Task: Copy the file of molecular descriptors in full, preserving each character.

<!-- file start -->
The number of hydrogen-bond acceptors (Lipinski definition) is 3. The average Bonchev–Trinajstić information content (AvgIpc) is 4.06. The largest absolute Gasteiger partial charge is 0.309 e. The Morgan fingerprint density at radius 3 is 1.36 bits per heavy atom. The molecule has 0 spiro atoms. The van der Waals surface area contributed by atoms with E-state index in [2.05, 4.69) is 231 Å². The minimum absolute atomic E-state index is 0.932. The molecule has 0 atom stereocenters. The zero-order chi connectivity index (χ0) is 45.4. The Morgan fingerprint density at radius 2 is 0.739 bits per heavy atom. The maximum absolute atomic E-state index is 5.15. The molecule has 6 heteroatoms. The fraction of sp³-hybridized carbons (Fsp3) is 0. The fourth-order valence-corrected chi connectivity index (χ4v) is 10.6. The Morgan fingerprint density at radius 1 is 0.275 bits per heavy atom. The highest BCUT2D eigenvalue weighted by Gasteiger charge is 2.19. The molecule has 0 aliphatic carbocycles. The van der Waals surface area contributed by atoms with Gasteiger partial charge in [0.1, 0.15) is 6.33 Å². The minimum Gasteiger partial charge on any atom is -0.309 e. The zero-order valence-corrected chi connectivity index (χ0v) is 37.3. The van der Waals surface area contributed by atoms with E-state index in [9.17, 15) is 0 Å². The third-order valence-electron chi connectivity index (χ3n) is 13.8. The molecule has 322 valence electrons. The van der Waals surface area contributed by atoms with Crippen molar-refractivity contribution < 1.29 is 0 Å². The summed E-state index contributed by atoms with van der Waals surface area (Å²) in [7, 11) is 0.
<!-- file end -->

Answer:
The number of hydrogen-bond acceptors (Lipinski definition) is 3. The average Bonchev–Trinajstić information content (AvgIpc) is 4.06. The largest absolute Gasteiger partial charge is 0.309 e. The Morgan fingerprint density at radius 3 is 1.36 bits per heavy atom. The molecule has 0 spiro atoms. The van der Waals surface area contributed by atoms with E-state index in [2.05, 4.69) is 231 Å². The minimum absolute atomic E-state index is 0.932. The molecule has 0 atom stereocenters. The zero-order chi connectivity index (χ0) is 45.4. The Morgan fingerprint density at radius 2 is 0.739 bits per heavy atom. The maximum absolute atomic E-state index is 5.15. The molecule has 6 heteroatoms. The fraction of sp³-hybridized carbons (Fsp3) is 0. The fourth-order valence-corrected chi connectivity index (χ4v) is 10.6. The Morgan fingerprint density at radius 1 is 0.275 bits per heavy atom. The highest BCUT2D eigenvalue weighted by Gasteiger charge is 2.19. The molecule has 0 aliphatic carbocycles. The van der Waals surface area contributed by atoms with Gasteiger partial charge in [0.1, 0.15) is 6.33 Å². The minimum Gasteiger partial charge on any atom is -0.309 e. The zero-order valence-corrected chi connectivity index (χ0v) is 37.3. The van der Waals surface area contributed by atoms with E-state index in [9.17, 15) is 0 Å². The third-order valence-electron chi connectivity index (χ3n) is 13.8. The molecule has 322 valence electrons. The van der Waals surface area contributed by atoms with Crippen molar-refractivity contribution < 1.29 is 0 Å². The summed E-state index contributed by atoms with van der Waals surface area (Å²) in [7, 11) is 0.